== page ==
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Wildfires rage through California amid heat rage

AP  |  Los Angeles 

Firefighters toiled in stifling heat on the lines of destructive wildfires across the West, making progress against some blazes while struggling to tame others that have forced evacuations of hundreds of homes.

In heat-stricken Southern California, powerful winds that sent an overnight inferno hopscotching through the community of Goleta vanished in the morning, allowing firefighters to extinguish smoldering ruins of an estimated 20 structures, including homes.

Authorities announced that mandatory evacuation orders were being greatly reduced and many of the 2,500 people who fled Friday night would be able to return home by late afternoon.

thanked residents for heeding the call to evacuate, allowing firefighters to focus on fire suppression rather than rescues.

"There very likely would have been fatalities last night had those evacuations not occurred," Peterson said.

The fire's spread was stopped at about 100 acres (40.5 hectares) in a neighborhood where some houses were in ruins while homes next door were intact.

stood outside his destroyed house, where a stood in the driveway and kids' bicycles were strewn about.

Durtschi, his wife and six children had left and moved in just a few weeks ago. He said he hadn't yet told his two oldest children their home was gone.

He managed to collect his severely burned vintage guns, hoping to salvage them.

A neighbor's home across the street was spared. The man had stayed through the night spraying down other people's houses.

Elsewhere in Southern California, firefighters increased containment of a central fire that rapidly spread over 400 acres (162 hectares), destroyed 18 structures and damaged eight, and a in the was holding at 1.5 square miles (404 hectares) and forced evacuation of about 700 homes in the mountain community of

Fires also burned on the Marine Corps' sprawling Camp Pendleton base in northern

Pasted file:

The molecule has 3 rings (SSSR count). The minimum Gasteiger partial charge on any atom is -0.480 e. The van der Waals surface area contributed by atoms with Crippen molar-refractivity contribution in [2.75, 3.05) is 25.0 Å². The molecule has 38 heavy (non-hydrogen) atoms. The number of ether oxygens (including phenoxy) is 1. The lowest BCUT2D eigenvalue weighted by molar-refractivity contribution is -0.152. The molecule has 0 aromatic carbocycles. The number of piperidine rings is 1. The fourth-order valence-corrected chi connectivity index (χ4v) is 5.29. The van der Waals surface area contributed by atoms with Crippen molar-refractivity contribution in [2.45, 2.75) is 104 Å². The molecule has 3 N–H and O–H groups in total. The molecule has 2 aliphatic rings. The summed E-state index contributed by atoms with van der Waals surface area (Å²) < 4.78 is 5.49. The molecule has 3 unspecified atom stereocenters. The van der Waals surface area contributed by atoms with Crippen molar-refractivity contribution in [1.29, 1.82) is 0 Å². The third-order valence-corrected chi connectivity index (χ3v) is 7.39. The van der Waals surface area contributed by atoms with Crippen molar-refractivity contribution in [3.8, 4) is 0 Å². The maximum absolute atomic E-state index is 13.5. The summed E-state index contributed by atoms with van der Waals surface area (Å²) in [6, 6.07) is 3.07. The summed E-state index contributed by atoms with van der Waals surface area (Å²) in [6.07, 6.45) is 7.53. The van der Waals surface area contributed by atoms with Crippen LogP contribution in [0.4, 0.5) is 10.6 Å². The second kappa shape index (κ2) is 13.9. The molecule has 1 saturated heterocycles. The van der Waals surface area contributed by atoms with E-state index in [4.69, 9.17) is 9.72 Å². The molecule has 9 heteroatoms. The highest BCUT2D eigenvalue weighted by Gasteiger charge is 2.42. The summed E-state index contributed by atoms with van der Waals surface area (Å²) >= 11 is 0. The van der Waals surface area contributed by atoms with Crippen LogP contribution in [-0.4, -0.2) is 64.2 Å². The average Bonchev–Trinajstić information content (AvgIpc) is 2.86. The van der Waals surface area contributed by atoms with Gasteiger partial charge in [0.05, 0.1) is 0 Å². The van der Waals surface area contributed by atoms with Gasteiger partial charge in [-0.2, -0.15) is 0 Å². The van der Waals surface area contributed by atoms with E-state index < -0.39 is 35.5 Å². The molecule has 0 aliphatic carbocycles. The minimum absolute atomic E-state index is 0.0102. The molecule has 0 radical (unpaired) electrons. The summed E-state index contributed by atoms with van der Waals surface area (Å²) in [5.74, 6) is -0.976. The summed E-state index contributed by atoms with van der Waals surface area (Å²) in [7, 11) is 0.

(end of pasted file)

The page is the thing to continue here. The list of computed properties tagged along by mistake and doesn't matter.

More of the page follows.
Among new fires Saturday, a blaze erupted on a steep mountain slope just above the suburb of Burbank and helicopters pounded it with water to try to keep it from getting out of hand.

Southern fires began erupting Friday as strong high pressure over the West spawned an epic heat wave that saw parts of broil in temperatures up to 117 degrees (47.2 Celsius). There was little relief overnight.

"Temperatures at 8 a.m. were ridiculously over 100 degrees" in foothills near and many inland valleys, the said. Forecasters said the region's siege of heat would gradually ease through the weekend, but the unstable air mass unleashed downpours that triggered flash-flood warnings for the mountains northeast of

Further up north and just south of the California-border, the 34-square-mile (88-square-kilometer) Klamathon Fire in rural was just 5 percent contained. The body of a resident was found Friday in the ruins of a home, among 15 destroyed structures tallied so far.

Authorities described "extreme fire behavior with movement in multiple directions," with threats to the communities of Hornbrook and Hilt as well as Colestin, Ray Haupt, of the county Board of Supervisors, said losses included homes and livestock.

Elsewhere in California, the 138-square-mile (357-square-kilometer) County Fire northwest of was more than half contained Saturday. Ten structures were counted destroyed but damage assessments were continuing. With fires occurring statewide, a Colorado-based 747-400 supertanker was deployed to

Scott McLean, of the California Department of Forestry and Fire Protection, said the supertanker was undergoing checks at an airfield outside

Software issues needed to be resolved before the aircraft owned by Global SuperTanker Services of Springs could be activated under a call-when-needed contract.

In Utah, meanwhile, authorities allowed the return of some residents who fled a near a popular fishing lake 80 miles (130 kilometers) southeast of The blaze has burned about 75 square miles (193 square kilometers) and destroyed 90 structures, including homes, cabins, sheds and garages, since starting Sunday in the mountains.

In Colorado, firefighters took advantage of occasional rainstorms to extend their containment lines at several large wildfires.

In the south, crews Saturday contained about 45 percent of a 167-square-mile (433-square-kilometer) fire that has destroyed more than 130 homes, while in ski country firefighters from 20 states were battling an 8-square-mile (22-square-kilometer) above the Valley. Commanders said they hoped for one-third containment by late Sunday.

Crews also had 50 percent containment of a fire that has blackened 85 square miles (220 square kilometers) north of Durango. Authorities said Saturday that afternoon storms could produce floods and mudslides in burn scars.

And in central Colorado's Park County, crews encircled a third of a spotty fire that forced the Buffalo Creek Wilderness to close. A stretch of busy Highway 285 between Fairplay and Antero Junction reopened Saturday.

(This story has not been edited by Business Standard staff and is auto-generated from a syndicated feed.)

First Published: Sun, July 08 2018. 10:20 IST